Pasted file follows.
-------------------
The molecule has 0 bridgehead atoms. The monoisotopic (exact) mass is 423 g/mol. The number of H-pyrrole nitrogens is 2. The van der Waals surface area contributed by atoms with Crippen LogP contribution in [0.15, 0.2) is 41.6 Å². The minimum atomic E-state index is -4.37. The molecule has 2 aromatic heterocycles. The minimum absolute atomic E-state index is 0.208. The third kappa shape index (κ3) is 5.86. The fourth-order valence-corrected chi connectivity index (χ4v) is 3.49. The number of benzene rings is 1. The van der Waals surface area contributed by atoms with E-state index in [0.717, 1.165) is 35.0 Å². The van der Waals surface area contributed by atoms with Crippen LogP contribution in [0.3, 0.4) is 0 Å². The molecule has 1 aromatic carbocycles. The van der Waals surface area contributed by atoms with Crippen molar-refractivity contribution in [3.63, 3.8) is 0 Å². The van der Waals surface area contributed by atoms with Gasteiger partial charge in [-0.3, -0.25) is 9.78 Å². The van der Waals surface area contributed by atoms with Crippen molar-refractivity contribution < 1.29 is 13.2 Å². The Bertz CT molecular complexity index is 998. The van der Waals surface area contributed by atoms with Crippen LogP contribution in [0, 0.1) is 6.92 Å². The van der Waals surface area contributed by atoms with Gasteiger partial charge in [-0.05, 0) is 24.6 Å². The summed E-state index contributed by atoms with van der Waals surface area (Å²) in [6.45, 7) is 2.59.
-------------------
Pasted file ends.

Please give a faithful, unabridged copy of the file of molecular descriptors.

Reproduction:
The molecule has 0 bridgehead atoms. The monoisotopic (exact) mass is 423 g/mol. The number of H-pyrrole nitrogens is 2. The van der Waals surface area contributed by atoms with Crippen LogP contribution in [0.15, 0.2) is 41.6 Å². The minimum atomic E-state index is -4.37. The molecule has 2 aromatic heterocycles. The minimum absolute atomic E-state index is 0.208. The third kappa shape index (κ3) is 5.86. The fourth-order valence-corrected chi connectivity index (χ4v) is 3.49. The number of benzene rings is 1. The van der Waals surface area contributed by atoms with E-state index in [0.717, 1.165) is 35.0 Å². The van der Waals surface area contributed by atoms with Crippen LogP contribution in [0.3, 0.4) is 0 Å². The molecule has 1 aromatic carbocycles. The van der Waals surface area contributed by atoms with Crippen molar-refractivity contribution in [3.63, 3.8) is 0 Å². The van der Waals surface area contributed by atoms with Gasteiger partial charge in [-0.3, -0.25) is 9.78 Å². The van der Waals surface area contributed by atoms with Crippen molar-refractivity contribution < 1.29 is 13.2 Å². The Bertz CT molecular complexity index is 998. The van der Waals surface area contributed by atoms with Crippen LogP contribution in [0, 0.1) is 6.92 Å². The van der Waals surface area contributed by atoms with Gasteiger partial charge in [-0.05, 0) is 24.6 Å². The summed E-state index contributed by atoms with van der Waals surface area (Å²) in [6.45, 7) is 2.59.